• Grace Notes

  • Grace Notes are reviews and recommendations of books and movies read and seen by Dr. Grace Harlow Klein.

    Resistance Women by Jennifer Chiaverini

    Resistance Women by Jennifer Chiaverini is a novel based on true events occurring in the rise of Hitler – involving an American woman.

    “After Wisconsin graduate student Mildred Fish marries brilliant German economist, Arvid Harnack, she happily accompanies him to his homeland, where a promising future awaits.  In the thriving intellectual culture of 1930s Berlin, the newlyweds create a rich new life filled with love, friendships, and rewarding work – but the rise of a malevolent new political faction inexorably changes their fate.

    As Adolf Hitler and his Nazi Party wield violence and lies to seize power, Mildred, Arvid, and their friends resolve to resist.  Mildred gathers intelligence for her American contacts, including Martha Dodd, the vivacious and very modern daughter of the U.S. ambassador.  Her German friends, aspiring author Greta Kuckhoff and literature student Sara Weitz, risk their lives to collect information from journalists, military officers, and officials within the highest levels of the Nazi regime.

    For years, Mildred’s network stealthily fights to bring down the Third Reich from within.  But when Nazi radio operatives detect an errant Russian signal, the Harnack resistance cell is exposed, with fatal consequences.  Inspired by actual events, Resistance Women is an enthralling unforgettable story of ordinary people determined to resist the rise of evil, sacrificing their own lives and liberty to fight injustice and defend the oppressed.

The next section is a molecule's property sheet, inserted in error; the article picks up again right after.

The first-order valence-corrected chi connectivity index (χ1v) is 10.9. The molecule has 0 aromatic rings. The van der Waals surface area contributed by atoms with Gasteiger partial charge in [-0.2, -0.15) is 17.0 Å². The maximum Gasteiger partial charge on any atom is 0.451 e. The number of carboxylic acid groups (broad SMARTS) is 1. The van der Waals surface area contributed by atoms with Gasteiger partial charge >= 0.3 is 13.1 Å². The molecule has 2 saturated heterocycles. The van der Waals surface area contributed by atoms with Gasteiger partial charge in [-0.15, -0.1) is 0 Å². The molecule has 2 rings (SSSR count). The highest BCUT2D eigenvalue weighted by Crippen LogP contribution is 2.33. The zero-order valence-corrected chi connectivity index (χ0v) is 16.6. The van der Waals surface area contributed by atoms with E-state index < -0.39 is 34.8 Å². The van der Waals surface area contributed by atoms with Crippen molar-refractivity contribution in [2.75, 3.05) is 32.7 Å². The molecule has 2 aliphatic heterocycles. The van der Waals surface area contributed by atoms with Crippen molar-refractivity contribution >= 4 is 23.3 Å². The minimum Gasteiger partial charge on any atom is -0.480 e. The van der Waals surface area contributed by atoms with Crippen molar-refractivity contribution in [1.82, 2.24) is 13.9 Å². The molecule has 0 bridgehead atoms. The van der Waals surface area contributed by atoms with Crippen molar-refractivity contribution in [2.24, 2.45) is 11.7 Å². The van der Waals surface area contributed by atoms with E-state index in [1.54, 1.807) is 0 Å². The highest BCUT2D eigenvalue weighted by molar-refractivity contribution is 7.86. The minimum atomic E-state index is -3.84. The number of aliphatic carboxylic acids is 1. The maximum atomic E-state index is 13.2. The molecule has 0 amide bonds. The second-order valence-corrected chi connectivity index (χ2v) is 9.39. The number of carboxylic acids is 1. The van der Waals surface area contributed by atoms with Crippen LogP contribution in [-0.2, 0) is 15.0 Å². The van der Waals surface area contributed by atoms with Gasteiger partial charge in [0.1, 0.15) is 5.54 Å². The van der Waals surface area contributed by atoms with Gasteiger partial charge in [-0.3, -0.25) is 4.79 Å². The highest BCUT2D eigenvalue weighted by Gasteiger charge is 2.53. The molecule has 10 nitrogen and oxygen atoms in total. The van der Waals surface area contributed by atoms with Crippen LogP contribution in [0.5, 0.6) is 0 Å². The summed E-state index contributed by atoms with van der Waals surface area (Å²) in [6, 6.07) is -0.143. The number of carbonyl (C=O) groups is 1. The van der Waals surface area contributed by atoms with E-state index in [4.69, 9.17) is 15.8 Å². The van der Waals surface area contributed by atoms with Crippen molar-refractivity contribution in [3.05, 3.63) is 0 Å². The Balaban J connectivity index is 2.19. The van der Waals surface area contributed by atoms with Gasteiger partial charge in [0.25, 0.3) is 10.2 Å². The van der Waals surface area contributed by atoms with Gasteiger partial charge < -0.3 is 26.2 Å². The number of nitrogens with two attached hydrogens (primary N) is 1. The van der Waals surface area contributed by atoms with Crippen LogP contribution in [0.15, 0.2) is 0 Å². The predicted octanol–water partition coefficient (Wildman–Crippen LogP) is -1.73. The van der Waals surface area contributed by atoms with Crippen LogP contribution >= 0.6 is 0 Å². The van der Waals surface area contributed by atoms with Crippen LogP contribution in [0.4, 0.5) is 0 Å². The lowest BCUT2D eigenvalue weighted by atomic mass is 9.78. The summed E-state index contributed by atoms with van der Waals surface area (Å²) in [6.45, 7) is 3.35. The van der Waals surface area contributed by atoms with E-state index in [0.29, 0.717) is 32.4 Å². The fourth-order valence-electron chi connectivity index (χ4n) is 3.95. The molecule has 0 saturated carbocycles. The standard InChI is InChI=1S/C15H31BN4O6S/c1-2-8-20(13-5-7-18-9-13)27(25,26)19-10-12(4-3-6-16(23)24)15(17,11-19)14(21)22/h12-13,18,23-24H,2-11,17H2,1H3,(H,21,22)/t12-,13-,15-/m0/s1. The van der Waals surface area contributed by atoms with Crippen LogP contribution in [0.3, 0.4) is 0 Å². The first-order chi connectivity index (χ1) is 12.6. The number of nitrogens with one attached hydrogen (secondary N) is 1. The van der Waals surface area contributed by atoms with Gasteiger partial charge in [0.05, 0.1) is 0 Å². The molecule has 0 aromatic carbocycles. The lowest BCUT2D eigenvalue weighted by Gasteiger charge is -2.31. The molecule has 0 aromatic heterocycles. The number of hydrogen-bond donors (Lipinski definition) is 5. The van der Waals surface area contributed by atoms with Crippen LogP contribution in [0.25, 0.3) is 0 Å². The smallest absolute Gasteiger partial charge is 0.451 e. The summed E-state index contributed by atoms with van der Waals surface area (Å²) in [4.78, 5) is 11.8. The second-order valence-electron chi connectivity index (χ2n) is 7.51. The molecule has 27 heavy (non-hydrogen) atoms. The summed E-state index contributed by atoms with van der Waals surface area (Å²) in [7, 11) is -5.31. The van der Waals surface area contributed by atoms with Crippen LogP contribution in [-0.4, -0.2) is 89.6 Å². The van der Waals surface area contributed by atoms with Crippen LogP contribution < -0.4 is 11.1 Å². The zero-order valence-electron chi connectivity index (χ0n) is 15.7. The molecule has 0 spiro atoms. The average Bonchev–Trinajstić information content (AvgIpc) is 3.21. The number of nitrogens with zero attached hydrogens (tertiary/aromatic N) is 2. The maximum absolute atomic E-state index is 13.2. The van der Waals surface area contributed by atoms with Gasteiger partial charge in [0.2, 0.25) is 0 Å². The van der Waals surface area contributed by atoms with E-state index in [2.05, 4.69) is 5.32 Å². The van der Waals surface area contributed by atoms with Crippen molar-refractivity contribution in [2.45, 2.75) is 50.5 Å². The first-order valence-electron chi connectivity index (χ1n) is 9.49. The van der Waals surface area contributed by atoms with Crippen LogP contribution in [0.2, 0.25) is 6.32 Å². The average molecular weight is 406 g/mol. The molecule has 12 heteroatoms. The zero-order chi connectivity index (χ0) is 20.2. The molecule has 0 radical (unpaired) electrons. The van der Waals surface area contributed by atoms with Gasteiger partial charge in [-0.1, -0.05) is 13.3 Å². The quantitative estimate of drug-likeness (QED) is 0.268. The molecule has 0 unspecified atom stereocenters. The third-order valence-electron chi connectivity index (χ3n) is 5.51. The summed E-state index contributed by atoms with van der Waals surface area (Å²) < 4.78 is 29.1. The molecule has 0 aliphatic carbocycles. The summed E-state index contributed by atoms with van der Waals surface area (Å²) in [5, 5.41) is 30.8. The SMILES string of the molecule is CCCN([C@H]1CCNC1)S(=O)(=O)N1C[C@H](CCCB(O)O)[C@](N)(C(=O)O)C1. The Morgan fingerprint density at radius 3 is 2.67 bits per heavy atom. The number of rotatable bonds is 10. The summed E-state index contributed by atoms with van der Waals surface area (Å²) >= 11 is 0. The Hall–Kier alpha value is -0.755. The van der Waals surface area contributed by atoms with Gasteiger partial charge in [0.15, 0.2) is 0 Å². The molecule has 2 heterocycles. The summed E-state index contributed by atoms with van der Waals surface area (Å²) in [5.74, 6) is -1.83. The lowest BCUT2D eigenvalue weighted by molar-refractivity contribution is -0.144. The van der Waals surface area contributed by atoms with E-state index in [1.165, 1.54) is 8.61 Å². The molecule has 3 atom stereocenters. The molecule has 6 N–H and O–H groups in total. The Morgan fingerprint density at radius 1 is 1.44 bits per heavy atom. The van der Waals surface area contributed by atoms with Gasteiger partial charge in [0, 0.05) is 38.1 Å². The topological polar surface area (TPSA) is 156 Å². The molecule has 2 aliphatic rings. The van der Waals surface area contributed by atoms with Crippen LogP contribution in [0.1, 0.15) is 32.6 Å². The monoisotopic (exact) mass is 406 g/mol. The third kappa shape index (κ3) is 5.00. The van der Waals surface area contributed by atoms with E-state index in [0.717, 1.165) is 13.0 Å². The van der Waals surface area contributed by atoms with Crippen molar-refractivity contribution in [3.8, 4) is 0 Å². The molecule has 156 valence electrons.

In part the author notes “the parallels to our own time were harrowingly evident as she found and uncovered the story of Mildred Fish Harnack.”  Jacket cover

    This riveting “spy novel” touches deeply about the rise of right wing fascism in our own country and the efforts of ordinary people to resist.  It challenges one to think about, “What am I doing to promote and preserve democracy?”  “To what lengths would I go to resist?”


    Sadako by Eleanor Coerr and Ed Young

    Sadako was a young girl in Japan who developed leukemia when she was twelve, ten years after the atom bomb was dropped on Hiroshima.  The legend that making a thousand paper cranes will being wellness was part of Sadako’s life during her illness.  The children’s book by Eleanor Coerr with beautiful illustrations by Ed Young tells her story.Today in the Peace Museum in Hiroshima there are photographs of Sadako and her family.  And there is a place to make and leave paper cranes.  The cranes are strung in long chains and sent all over the world to events promoting peace.   

    Rhw Museum was created by the people to promote peace – that no one again experiences the ravages of nuclear warfare. I was there with my friend, Natsumi Morita.  It was a very moving experience. The statue of Sadako in the Peace Park is engraved“Peace in the World.”